Section I opens with adolescent voices singing, “Yo mama don wear no drawers…” before introducing the singers as “four black boys” who are emerging out of the woods into a field on a sunny day (17). The boys laugh “easily” and banter with each other. The voices are not differentiated at first, but the protagonist Big Boy is the first to be identified through the dialogue because he has come up with an imaginary rhyme to end a new line of the song and is teased for being “CRAZY […] crazys a bed-bug!” (18).

The boys lay happily in the sun and hear a train in the distance heading north, which sets them off on a chant of “Dis train boun fo Glory” (19) before their reverie is disrupted by somebody farting—probably Big Boy. The narrator introduces the other three boys as Buck, Bobo, and Lester. They all want to go swimming, but Big Boy is reluctant to join them, saying, “N git lynched? Hell naw!” (20). Nevertheless, he follows the others when they leave him behind, playfully knocking them over and initiating a series of attempts by the others to beat him up. When the three try to overpower Big Boy by surprise, Big Boy gets a chokehold on Bobo and uses his position of control to make the other two back off. He then communicates this technique as a lesson on dealing with violent threats. He says, “[W]hen a ganga guys jump on yuh […] all yuh gotta do is jus put the heat on one of them n make im tell the others t let up, see” (24), suggesting that this is a scenario the boys are likely to face someday.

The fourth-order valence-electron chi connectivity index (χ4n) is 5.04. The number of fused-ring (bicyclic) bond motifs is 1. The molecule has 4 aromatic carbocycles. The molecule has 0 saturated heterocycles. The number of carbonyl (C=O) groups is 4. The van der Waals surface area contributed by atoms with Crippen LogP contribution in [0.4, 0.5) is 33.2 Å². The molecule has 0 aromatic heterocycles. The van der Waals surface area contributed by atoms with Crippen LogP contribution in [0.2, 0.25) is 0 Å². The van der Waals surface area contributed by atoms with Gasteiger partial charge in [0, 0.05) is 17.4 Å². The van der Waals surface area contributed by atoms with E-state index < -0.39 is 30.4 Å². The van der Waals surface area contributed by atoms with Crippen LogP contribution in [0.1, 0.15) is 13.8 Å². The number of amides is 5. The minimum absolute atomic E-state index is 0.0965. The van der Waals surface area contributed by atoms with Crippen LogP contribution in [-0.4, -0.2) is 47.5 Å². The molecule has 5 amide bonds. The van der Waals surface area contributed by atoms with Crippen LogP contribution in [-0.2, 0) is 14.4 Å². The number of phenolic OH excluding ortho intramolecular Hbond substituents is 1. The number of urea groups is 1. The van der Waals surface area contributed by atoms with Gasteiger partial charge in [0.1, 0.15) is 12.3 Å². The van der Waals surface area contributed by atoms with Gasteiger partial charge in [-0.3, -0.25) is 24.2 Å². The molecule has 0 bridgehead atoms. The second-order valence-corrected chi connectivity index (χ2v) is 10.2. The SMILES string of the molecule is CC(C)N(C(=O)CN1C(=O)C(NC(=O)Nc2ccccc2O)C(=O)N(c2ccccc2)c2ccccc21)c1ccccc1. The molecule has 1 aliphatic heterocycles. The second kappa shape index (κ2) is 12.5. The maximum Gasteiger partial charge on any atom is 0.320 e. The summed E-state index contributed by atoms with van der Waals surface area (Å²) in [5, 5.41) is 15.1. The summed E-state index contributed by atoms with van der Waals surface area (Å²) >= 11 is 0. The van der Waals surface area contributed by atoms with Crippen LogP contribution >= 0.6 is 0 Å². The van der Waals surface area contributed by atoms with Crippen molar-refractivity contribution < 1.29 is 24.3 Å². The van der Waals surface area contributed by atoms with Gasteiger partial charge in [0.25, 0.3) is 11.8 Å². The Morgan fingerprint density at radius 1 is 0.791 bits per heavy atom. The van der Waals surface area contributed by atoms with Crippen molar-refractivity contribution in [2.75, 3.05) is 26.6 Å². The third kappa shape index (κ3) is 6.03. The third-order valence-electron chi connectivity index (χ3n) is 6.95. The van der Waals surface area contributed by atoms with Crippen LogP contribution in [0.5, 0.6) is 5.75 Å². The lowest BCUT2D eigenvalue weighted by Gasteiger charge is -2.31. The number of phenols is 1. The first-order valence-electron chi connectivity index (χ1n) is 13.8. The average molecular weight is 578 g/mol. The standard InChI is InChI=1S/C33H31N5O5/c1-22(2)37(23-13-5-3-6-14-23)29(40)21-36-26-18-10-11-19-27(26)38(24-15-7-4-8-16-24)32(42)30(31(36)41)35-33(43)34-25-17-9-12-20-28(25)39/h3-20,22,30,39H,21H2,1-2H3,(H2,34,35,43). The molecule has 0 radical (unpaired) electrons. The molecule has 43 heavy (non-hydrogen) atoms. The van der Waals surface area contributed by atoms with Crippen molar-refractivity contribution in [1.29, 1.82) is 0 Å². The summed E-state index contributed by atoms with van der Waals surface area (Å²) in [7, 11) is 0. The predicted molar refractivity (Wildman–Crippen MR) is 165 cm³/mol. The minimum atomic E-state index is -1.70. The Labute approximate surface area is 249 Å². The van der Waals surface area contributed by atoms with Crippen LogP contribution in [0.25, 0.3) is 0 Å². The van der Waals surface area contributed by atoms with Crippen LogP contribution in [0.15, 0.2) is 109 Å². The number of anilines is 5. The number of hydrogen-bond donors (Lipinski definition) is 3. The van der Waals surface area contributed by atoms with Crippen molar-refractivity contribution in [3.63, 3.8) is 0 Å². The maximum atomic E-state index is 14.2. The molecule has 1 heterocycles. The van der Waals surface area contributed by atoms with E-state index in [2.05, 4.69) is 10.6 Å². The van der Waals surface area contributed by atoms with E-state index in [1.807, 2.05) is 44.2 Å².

In Section II, the boys cross barbed wire and arrive at the swimming hole in the woods. Now Bobo and Lester feel reluctant to go in because the owner of the property, “ol man Harvey,” does not allow Black people to swim here and has even shot at one of their friends for trespassing. Big Boy dares the others to go in despite their fears, and eventually, they all peer-pressure each other into peeling off their overalls and jumping in. Once in the water, they splash and play, lamenting that there are no good swimming holes where Black people can openly swim. They don’t stay in long because the water is cold. As they get out, they hear the train whistle again and long to go up north where “colored folks […] got ekual rights” (28).

They are drying off in the sun when they become aware of a white woman standing across the creek from them. The boys instantly recognize this as a dangerous situation. They want to flee, but they’re naked, and the woman is standing in front of the tree where they left their clothes. They try to explain that they just want to get their overalls, but the woman is frightened when they rush in her direction. She repeatedly screams for someone called Jim. Just as the boys reach their clothes and turn to run into the woods, Lester is shot and falls onto “a toe of the woman’s shoes” (31). Buck is shot as he reaches the embankment, falling dead into the creek with a splash. Big Boy and Bobo see their friends’ killer emerge from the woods—a white man in an army officer’s uniform carrying a rifle.